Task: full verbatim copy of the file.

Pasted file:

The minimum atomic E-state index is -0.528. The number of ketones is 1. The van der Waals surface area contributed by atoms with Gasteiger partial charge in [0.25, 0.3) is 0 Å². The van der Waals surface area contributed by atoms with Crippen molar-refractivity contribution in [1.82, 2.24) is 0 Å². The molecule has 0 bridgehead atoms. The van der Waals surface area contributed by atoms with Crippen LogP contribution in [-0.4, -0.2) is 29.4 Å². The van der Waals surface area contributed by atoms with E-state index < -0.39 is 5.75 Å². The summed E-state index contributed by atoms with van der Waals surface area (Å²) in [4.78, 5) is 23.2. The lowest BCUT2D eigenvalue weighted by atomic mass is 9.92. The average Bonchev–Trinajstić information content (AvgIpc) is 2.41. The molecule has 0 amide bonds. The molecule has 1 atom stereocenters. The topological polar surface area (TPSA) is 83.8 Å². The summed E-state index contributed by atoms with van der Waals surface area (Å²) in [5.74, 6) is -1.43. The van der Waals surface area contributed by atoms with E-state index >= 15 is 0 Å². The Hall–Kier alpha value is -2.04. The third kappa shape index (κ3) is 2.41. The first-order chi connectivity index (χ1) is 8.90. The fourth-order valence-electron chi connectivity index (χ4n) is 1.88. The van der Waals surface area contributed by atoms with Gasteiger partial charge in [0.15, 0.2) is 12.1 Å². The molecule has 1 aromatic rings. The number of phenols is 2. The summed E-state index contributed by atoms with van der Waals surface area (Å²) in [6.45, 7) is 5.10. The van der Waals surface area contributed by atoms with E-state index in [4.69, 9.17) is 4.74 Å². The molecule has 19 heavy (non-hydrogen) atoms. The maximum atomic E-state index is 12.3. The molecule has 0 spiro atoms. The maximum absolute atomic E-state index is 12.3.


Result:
The minimum atomic E-state index is -0.528. The number of ketones is 1. The van der Waals surface area contributed by atoms with Gasteiger partial charge in [0.25, 0.3) is 0 Å². The van der Waals surface area contributed by atoms with Crippen molar-refractivity contribution in [1.82, 2.24) is 0 Å². The molecule has 0 bridgehead atoms. The van der Waals surface area contributed by atoms with Crippen LogP contribution in [-0.4, -0.2) is 29.4 Å². The van der Waals surface area contributed by atoms with E-state index < -0.39 is 5.75 Å². The summed E-state index contributed by atoms with van der Waals surface area (Å²) in [4.78, 5) is 23.2. The lowest BCUT2D eigenvalue weighted by atomic mass is 9.92. The average Bonchev–Trinajstić information content (AvgIpc) is 2.41. The molecule has 0 amide bonds. The molecule has 1 atom stereocenters. The topological polar surface area (TPSA) is 83.8 Å². The summed E-state index contributed by atoms with van der Waals surface area (Å²) in [5.74, 6) is -1.43. The van der Waals surface area contributed by atoms with E-state index >= 15 is 0 Å². The Hall–Kier alpha value is -2.04. The third kappa shape index (κ3) is 2.41. The first-order chi connectivity index (χ1) is 8.90. The fourth-order valence-electron chi connectivity index (χ4n) is 1.88. The van der Waals surface area contributed by atoms with Gasteiger partial charge in [0.15, 0.2) is 12.1 Å². The molecule has 1 aromatic rings. The number of phenols is 2. The summed E-state index contributed by atoms with van der Waals surface area (Å²) in [6.45, 7) is 5.10. The van der Waals surface area contributed by atoms with E-state index in [4.69, 9.17) is 4.74 Å². The molecule has 19 heavy (non-hydrogen) atoms. The maximum atomic E-state index is 12.3. The molecule has 0 spiro atoms. The maximum absolute atomic E-state index is 12.3.